It is always good to be able to bring personal messages of that kind on an occasion such as this. Personal messages because healthcare is about persons. It is not about solving medical problems. It is about care for real persons made in the image of God, made with dignity and capacity that needs to be released. The tragedy of sickness is that it takes away people’s capacity fully to act in their society. When we look back, we think of lost potential, we think of lives lost in early childhood because of the lack of effective healthcare. We think particularly of the gifts of women that have so often been frustrated or lost because of the lack of adequate healthcare. And the commitment of a universal health system, including the needs of children and the needs of women, is the commitment to developing the fullest possible potential of every person in this community and in this country. A personal commitment, and a personal vision for persons made in the image of God to have their dignity valued and honoured. That is a commitment that this hospital stands for. That is the commitment, as we have heard, that the Government stands for. That is the commitment that the Church lives by. And we have been told already this morning that means also a commitment from the whole community to help to make this work. A commitment in the whole community to honour and respect the work that is done here. And perhaps too a commitment to say to our children and our young people, ‘Look, there is work to be done in healthcare. It is a noble calling - think about it for yourselves, think about setting work for a future generation as doctors and nurses yourselves, as volunteers looking after the health of your whole community’. Because, if the whole community makes this its work, the whole community will grow in that dignity, that personal honour that I’ve spoken about.

It gives me real pleasure to hear the words that have been spoken on behalf of the Government in relation to the partnership it is undertaking with the Church. In the United Kingdom, we have been working hard over the last ten years to persuade our own Government to think about its aid and development work in fuller partnership with the Churches. We encourage our Government to direct some of its aid to partnerships between government and churches elsewhere in the world. It would be very good to be able to go back to London and say to our own Government, ‘I can tell you about a place where partnership between Church and the Government is working’. The problems of health and education that face this country and so many countries throughout the world are much too big to be solved by government alone, by local communities alone, or by churches alone, but together with a shared a vision of what God makes possible for us, with a shared vision of the preciousness and dignity of each person, we can meet those challenges and I believe by God’s grace we shall.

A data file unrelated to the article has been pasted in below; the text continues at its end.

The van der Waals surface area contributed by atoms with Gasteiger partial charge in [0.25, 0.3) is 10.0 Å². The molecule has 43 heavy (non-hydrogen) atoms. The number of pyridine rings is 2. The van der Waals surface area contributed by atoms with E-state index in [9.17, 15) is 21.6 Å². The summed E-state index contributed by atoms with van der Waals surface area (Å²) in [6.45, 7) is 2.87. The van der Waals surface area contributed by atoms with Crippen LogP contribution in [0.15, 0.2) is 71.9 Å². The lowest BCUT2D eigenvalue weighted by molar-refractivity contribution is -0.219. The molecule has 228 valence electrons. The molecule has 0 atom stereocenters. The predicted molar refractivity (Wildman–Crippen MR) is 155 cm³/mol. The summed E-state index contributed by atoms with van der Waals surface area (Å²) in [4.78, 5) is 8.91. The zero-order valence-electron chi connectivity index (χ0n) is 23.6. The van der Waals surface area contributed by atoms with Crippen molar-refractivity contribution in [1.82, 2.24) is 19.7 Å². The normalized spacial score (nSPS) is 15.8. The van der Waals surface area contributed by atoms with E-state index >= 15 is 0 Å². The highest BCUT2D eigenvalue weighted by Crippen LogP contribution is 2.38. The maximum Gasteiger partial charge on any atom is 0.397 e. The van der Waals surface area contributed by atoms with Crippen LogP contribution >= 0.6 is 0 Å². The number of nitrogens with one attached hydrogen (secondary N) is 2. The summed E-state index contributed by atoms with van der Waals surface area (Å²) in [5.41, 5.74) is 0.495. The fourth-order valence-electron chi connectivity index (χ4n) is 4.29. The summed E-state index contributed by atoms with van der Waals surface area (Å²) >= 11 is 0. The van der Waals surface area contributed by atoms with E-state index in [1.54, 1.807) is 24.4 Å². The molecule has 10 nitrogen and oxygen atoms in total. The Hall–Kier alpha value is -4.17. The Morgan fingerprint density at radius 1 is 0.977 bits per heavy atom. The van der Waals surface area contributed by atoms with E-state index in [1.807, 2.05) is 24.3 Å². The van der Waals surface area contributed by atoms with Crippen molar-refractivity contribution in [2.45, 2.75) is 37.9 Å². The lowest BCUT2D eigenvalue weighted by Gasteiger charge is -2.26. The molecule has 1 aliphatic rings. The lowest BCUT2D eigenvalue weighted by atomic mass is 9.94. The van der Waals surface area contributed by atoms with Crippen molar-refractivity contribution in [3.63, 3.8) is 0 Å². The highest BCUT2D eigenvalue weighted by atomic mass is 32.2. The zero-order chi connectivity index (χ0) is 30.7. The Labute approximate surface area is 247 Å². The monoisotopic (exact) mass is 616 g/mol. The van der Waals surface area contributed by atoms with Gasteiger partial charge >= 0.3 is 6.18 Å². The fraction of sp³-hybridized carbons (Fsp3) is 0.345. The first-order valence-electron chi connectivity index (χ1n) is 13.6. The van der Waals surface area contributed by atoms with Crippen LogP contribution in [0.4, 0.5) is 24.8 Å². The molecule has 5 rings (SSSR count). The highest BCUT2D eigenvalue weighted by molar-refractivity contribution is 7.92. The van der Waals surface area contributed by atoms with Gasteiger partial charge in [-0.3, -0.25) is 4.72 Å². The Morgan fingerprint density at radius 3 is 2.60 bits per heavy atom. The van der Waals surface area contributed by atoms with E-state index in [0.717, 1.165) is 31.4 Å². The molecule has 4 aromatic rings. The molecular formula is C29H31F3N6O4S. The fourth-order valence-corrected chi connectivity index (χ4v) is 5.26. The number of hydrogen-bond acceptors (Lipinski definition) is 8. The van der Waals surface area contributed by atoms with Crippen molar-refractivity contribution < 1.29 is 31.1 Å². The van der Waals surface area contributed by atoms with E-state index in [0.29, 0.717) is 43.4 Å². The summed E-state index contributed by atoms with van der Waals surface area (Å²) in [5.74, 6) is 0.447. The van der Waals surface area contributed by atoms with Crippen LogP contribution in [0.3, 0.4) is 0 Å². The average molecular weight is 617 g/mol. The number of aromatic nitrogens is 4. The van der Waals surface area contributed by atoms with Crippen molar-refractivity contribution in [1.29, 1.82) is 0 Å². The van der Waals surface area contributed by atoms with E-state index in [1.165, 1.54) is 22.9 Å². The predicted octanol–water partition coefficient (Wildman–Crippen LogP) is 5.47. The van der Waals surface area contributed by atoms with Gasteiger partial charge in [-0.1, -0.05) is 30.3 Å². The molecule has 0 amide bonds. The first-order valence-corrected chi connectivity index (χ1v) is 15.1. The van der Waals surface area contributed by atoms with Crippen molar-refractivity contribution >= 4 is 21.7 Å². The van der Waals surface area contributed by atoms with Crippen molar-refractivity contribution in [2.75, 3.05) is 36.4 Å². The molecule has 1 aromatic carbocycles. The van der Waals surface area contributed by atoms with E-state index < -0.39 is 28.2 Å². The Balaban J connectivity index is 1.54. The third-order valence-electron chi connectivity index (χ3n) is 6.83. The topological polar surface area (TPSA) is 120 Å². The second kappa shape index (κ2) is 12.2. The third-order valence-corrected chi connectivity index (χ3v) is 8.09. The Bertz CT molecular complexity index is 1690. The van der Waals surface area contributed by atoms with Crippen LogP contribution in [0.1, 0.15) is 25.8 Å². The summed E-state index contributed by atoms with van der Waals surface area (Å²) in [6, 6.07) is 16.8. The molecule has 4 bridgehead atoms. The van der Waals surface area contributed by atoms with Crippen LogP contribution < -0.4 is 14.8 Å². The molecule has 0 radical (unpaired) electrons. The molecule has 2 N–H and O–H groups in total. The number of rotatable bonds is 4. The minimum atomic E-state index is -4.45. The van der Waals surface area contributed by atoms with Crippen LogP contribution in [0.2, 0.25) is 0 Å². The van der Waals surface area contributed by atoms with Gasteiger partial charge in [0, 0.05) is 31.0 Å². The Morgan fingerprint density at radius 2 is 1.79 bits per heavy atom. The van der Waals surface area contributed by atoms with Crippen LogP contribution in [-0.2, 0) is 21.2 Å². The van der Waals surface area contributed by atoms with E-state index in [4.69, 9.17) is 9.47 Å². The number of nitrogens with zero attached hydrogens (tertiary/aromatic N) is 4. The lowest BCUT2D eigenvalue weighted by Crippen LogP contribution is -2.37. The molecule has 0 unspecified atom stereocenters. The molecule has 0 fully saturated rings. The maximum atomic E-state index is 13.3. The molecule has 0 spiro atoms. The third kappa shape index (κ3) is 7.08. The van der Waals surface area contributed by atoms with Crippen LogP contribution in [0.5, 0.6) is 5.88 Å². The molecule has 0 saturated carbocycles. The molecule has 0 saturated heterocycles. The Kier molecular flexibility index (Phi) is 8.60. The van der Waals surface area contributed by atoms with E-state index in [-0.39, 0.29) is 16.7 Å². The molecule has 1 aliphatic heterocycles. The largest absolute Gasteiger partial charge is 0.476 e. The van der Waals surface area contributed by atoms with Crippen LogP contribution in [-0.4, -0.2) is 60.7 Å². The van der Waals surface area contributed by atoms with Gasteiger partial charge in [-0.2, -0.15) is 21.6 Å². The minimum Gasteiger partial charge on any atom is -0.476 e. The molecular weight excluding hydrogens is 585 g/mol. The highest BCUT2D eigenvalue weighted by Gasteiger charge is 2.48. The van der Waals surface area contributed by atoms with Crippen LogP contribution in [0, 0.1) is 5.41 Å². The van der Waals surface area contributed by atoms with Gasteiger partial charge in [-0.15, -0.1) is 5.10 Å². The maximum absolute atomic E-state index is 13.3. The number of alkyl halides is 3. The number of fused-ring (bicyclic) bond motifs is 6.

So, in dedicating this wonderful renewed hospital this morning, I have in mind and I have in my prayers the future of this Province and this area, conscious of the new developments that will be taking place, and conscious that this is a growing, maturing community, and I believe very strongly that this hospital can be at the very heart of that growth and that maturity. And so I wish you every blessing and every success in the future of this community and this country, a future where the Millennium Development Goals are real challenges to be met and to be treasured in the years ahead. I believe that the will is here to make those things real. And may God give you the power to make them a fact, for the good and the wellbeing and the dignity for all those who share life in this wonderful country.

Thank you, and God bless you.

© Rowan Williams 2012